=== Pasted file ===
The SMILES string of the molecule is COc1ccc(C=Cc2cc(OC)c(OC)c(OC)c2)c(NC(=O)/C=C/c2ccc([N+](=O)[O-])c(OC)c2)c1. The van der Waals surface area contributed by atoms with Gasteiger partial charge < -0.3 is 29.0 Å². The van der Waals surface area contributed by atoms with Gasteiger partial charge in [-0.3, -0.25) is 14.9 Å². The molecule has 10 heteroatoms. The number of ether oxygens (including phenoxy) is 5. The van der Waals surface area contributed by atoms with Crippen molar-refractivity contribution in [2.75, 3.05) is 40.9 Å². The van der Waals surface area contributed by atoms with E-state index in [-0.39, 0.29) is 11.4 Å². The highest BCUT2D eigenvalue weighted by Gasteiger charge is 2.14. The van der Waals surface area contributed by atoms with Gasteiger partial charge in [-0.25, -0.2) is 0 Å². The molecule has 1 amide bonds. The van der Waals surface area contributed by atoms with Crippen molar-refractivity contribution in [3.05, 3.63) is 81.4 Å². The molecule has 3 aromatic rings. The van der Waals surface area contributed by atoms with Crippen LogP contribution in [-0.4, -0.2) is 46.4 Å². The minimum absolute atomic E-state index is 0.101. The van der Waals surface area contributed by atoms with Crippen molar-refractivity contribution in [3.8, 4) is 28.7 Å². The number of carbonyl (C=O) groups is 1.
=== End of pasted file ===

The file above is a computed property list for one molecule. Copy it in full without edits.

The SMILES string of the molecule is COc1ccc(C=Cc2cc(OC)c(OC)c(OC)c2)c(NC(=O)/C=C/c2ccc([N+](=O)[O-])c(OC)c2)c1. The van der Waals surface area contributed by atoms with Gasteiger partial charge < -0.3 is 29.0 Å². The van der Waals surface area contributed by atoms with Gasteiger partial charge in [-0.3, -0.25) is 14.9 Å². The molecule has 10 heteroatoms. The number of ether oxygens (including phenoxy) is 5. The van der Waals surface area contributed by atoms with Crippen molar-refractivity contribution in [2.75, 3.05) is 40.9 Å². The van der Waals surface area contributed by atoms with E-state index in [-0.39, 0.29) is 11.4 Å². The highest BCUT2D eigenvalue weighted by Gasteiger charge is 2.14. The van der Waals surface area contributed by atoms with Gasteiger partial charge in [-0.25, -0.2) is 0 Å². The molecule has 1 amide bonds. The van der Waals surface area contributed by atoms with Crippen molar-refractivity contribution in [3.05, 3.63) is 81.4 Å². The molecule has 3 aromatic rings. The van der Waals surface area contributed by atoms with Crippen LogP contribution in [-0.4, -0.2) is 46.4 Å². The minimum absolute atomic E-state index is 0.101. The van der Waals surface area contributed by atoms with Crippen molar-refractivity contribution in [3.8, 4) is 28.7 Å². The number of carbonyl (C=O) groups is 1.